This week’s headlines have included everything from a critical report of MNsure’s failures, to an LP price spike and continued interest in repealing taxes Democrats and Gov. Mark Dayton enacted in 2013.
MNsure’s dubious first four months in existence is highly concerning and spurred an independent consultant to investigate. The report indicates MNsure’s structure is “non-existent” and that executives have been making decisions in a “crisis mode.”
Enrollment is far behind even worst-case projections. If the gap isn’t closed, MNsure will be facing a severe budget shortfall and that could drive up costs. Government already has spent more than $150 million setting up this insurance program, yet people are having policies canceled they were told they could keep. Other citizens are seeing their premiums increase. Security has been breached and the top MNsure executive has been replaced after the lackluster launch.
The multi-million-dollar questions are: What can be done to fix these issues? And, how much more will this cost taxpayers? The state’s legislative auditor, James Nobles, is in the midst of leading a months-long investigation which should at least help us learn the depths of MNsure’s problems.
As for repealing taxes, it seems damaging impacts of the historic increases Dayton and Democrats levied on Minnesotans are now coming to light. We should be doing more to improve the jobs environment in Minnesota, but their tax increases are having the opposite effect. The link I included in the first paragraph of this letter under “repealing” touches on this.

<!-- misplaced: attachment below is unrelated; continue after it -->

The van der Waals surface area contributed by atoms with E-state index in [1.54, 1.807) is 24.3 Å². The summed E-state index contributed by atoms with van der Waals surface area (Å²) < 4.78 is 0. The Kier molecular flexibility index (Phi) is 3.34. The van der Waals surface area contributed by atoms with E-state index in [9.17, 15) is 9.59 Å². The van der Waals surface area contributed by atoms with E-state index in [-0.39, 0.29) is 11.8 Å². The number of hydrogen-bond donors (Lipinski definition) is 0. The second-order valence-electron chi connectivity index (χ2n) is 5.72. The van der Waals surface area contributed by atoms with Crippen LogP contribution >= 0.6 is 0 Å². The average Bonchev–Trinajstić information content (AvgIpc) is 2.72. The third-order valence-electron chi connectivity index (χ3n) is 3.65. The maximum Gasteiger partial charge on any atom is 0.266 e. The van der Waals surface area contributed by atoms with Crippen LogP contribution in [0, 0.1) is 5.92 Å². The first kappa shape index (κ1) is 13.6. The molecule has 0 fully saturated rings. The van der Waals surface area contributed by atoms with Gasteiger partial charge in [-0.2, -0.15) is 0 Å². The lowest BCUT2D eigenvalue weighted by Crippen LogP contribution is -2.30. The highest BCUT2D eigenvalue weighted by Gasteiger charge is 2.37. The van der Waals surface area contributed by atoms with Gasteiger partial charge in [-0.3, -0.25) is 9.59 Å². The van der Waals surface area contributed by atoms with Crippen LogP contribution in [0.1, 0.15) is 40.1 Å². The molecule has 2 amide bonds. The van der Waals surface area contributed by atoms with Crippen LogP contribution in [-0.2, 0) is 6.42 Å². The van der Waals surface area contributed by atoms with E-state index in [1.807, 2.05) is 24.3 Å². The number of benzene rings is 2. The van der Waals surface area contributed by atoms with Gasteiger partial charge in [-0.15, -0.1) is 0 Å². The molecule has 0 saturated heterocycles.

Three new taxes – on equipment repairs, telecommunications and warehousing – appear to be especially problematic and could be first on the chopping block. Updated information from the February economic forecast will go a long way toward determining what can be done to provide relief.
On the topic of LP, I am hearing from area farmers and homeowners who are concerned that the price of this gas has recently sharply risen. This is a significant issue for people who use LP to heat their homes and/or livestock barns. It is a problem impacting around 25 states which could put many people in a financial bind as they face higher heating bills.
This issue has the attention of state leaders, including the governor. I will pass along more information as things develop. Meantime, here is a link to a St. Paul Pioneer-Press article with more information on this subject, including a phone number people can call to get help with heating bills.